Architecting distributed systems can be very difficult. Arguably the hardest part of programming a distributed application is getting node coordination correct. I’ll define a node in this context as a service running on a single server which communicates with other nodes and together make up your distributed application.
What I mean by coordination here is some act that multiple nodes must perform together. Some examples of coordination:
- Group membership
One or more of these primitives show up in all distributed systems, so implementing them correctly is extremely important. While developing CRAQ, I originally implemented a very simple group membership service, but it didn’t provide reliability, replication, or scalability and was therefore a single point of failure. I went looking for an out-of-the-box coordination service and came across ZooKeeper.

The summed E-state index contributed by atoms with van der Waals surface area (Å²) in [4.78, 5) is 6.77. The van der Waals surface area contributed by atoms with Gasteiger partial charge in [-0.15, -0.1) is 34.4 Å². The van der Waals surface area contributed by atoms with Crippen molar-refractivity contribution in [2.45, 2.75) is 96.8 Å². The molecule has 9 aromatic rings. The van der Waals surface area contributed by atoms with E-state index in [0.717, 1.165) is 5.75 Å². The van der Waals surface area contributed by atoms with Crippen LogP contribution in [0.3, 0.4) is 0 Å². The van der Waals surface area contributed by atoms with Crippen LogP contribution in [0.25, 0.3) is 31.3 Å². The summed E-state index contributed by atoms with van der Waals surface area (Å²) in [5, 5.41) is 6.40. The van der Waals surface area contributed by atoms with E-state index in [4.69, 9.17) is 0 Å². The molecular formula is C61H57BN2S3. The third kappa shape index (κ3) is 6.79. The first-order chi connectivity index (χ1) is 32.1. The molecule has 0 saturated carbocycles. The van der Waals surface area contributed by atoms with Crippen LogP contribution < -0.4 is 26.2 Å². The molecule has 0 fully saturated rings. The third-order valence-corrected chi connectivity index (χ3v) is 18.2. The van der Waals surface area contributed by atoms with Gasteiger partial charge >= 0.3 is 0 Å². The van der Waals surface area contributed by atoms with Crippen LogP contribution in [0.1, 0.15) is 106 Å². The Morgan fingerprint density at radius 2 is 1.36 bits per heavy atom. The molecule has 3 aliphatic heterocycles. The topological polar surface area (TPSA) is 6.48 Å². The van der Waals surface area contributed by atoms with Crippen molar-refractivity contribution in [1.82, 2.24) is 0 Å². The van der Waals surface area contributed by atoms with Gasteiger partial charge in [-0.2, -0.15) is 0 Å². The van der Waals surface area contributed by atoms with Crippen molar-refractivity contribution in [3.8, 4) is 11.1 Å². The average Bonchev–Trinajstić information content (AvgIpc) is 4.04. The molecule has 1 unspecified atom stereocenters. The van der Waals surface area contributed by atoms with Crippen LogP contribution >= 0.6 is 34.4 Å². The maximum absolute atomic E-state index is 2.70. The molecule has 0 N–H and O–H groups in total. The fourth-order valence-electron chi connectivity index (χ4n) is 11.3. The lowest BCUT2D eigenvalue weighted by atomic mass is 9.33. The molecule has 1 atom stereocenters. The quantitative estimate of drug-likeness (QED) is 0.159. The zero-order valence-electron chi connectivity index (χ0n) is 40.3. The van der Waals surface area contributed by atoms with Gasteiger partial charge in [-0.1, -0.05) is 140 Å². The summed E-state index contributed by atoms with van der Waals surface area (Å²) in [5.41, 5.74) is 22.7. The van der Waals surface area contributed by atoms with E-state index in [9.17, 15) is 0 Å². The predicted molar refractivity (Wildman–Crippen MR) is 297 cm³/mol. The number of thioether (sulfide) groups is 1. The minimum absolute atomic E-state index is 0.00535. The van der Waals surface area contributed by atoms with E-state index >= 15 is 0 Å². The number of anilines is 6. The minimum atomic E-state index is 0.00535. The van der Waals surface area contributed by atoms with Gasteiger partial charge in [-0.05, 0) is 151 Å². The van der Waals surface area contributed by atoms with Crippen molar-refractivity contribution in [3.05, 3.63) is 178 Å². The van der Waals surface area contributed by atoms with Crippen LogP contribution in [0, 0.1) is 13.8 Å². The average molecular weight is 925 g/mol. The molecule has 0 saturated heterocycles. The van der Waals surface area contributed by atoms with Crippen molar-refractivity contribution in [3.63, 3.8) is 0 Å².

ZooKeeper is an open-source, reliable, scalable, high-performance coordination service for distributed applications – just what I was looking for. It provides a metadata warehouse that is indexed like a file system and its primitive operations allows programmers to implement any of the common coordination examples I mentioned above. It has client bindings for Java and C, which made it relatively easy for me to integrate into CRAQ’s source code which is written in Tame.
The only thing I wish ZooKeeper had was support for wide-area deployments. I’m hopeful that this might eventually get added (maybe even by me!) some day.
I highly recommend ZooKeeper for anyone who is considering building a distributed system. It simplifies one of the hardest parts of implementing a distributed application.